In Colorado it is illegal to drive a vehicle without insurance to cover your liability of at least $25,000 in case you cause an accident. The penalties for driving without proof of insurance can be harsh, including points against your driving license – which might result in a revocation of your license, monetary fines, and even community service hours. But simply obtaining auto insurance isn’t enough. Responsible drivers must also understand what is – and isn’t – covered by their automobile insurance policy.
A 2010 survey by the National Association of Insurance Commissioners (NAIC) indicates that more than half of Americans don’t know basic facts about auto insurance. A mere 45 percent feel confident when deciding on automobile insurance. When it comes to automobile insurance, what you don’t know may indeed harm you. Here are some of the biggest areas of confusion when it comes to automobile insurance.
Before you decline the additional coverage offered next time you rent a vehicle, first understand that your own automobile insurance will usually only cover damage that you cause to the rental car. Other incidental expenses such as loss of use while the rental car is being repaired will not be covered. Another issue may arise if you total the rental vehicle. Most auto insurance policies will only pay for the actual value of the vehicle or the cost of repair whichever is less. If the rental car company pursues you for the replacement value of a totaled rental vehicle, you could be on the hook for the difference.
Also, there are always medical expenses if you or anyone else is injured in the accident. Sometimes medical costs, especially hospitalization or long-term care (depending on the severity of the injuries) can be the most expensive bill(s) after an accident.
With more than 2,000 vehicle thefts happening in the U.S every day, your odds of having your vehicle broken into or stolen are high. If you have comprehensive auto insurance, the damage to your vehicle will be covered. However, personal property that is taken from your vehicle, such as sporting equipment or non-factory installed items, won’t be covered unless you have endorsements to your auto policy for those items.
Your auto insurance provides coverage for the drivers listed on the policy and anyone living outside the named insured’s home who borrows the vehicle with permission. However, failing to add someone you live with as a named insured on your auto insurance policy may result in no coverage should that person cause an accident or damage your car. Insurance companies include this exclusion to prevent low risk drivers from obtaining auto insurance for someone they live with who may be a higher risk.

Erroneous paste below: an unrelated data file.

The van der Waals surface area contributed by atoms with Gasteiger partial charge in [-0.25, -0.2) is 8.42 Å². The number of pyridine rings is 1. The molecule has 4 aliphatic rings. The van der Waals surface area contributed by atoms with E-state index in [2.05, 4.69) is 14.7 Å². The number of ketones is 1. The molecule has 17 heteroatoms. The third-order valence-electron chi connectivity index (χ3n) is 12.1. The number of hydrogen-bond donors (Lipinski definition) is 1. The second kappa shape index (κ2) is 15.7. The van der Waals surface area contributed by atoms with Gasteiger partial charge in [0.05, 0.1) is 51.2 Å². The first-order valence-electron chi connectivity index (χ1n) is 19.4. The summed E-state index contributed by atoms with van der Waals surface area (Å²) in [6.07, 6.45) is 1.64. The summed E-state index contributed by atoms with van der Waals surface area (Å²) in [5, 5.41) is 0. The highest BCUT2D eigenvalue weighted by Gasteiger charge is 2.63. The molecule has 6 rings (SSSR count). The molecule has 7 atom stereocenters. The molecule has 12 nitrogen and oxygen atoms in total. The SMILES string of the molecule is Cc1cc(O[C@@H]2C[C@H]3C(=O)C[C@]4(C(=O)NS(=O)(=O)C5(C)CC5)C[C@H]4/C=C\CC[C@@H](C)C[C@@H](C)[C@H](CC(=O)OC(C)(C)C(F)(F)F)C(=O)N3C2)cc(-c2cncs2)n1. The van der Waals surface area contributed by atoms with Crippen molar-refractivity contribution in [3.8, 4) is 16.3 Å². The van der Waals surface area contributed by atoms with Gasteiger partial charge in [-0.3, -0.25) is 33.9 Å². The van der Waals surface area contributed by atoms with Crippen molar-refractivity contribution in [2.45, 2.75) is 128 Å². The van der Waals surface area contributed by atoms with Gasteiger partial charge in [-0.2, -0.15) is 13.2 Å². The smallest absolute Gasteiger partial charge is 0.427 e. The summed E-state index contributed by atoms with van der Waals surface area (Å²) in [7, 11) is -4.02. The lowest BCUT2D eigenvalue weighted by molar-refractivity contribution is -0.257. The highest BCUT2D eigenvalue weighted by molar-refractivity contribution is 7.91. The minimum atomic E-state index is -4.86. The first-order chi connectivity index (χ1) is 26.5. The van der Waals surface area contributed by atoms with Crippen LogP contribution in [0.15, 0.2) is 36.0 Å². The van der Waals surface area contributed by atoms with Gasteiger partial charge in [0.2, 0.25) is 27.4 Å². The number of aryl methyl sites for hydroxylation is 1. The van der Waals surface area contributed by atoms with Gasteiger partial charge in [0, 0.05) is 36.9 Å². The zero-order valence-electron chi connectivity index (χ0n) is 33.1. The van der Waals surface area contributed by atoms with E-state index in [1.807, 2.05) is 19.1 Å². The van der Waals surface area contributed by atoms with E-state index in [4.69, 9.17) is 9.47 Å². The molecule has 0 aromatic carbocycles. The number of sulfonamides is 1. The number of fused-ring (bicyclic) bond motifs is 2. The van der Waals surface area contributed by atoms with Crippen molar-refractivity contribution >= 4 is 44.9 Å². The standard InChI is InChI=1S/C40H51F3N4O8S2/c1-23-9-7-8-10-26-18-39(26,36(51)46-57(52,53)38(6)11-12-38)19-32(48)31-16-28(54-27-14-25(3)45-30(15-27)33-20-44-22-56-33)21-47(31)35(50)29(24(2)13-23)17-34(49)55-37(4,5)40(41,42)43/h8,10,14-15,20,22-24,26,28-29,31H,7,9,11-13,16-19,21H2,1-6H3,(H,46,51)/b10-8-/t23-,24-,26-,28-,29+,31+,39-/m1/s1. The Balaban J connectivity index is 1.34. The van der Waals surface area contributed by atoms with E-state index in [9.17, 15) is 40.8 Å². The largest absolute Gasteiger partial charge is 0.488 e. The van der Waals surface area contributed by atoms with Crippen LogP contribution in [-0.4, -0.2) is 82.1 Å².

In 2012, approximately 16.2% of drivers on the road in Colorado (according to Rocky Mountain Insurance Information Association) were driving without insurance. In some states that rate is even higher. If you happen to be involved in an accident caused by someone who has no liability insurance you may have no insurance to pay for your injuries and car damage. For example, if the accident is not your fault, the other party’s auto insurance should cover your damages.
If, however, the other driver doesn’t have any (or enough) liability insurance, then you will have to look to your own policy to cover the difference, in the form of uninsured/underinsured insurance. Unless you have adequate uninsured/underinsured motorist coverage on your own policy, you could be facing a gap in coverage. This type of insurance is usually quite reasonable, so ask your insurance agent for information regarding this coverage.
When it comes to purchasing automobile insurance, all policies are not created equal, and you should be careful when comparing policies based on premium payments alone. Be sure you are comparing apples to apples in terms of liability limits, uninsured motorist coverage and other important factors. When it comes to insurance protection for your automobile and the lives of those who ride in it, finding out what you don’t know after an accident happens can be devastating.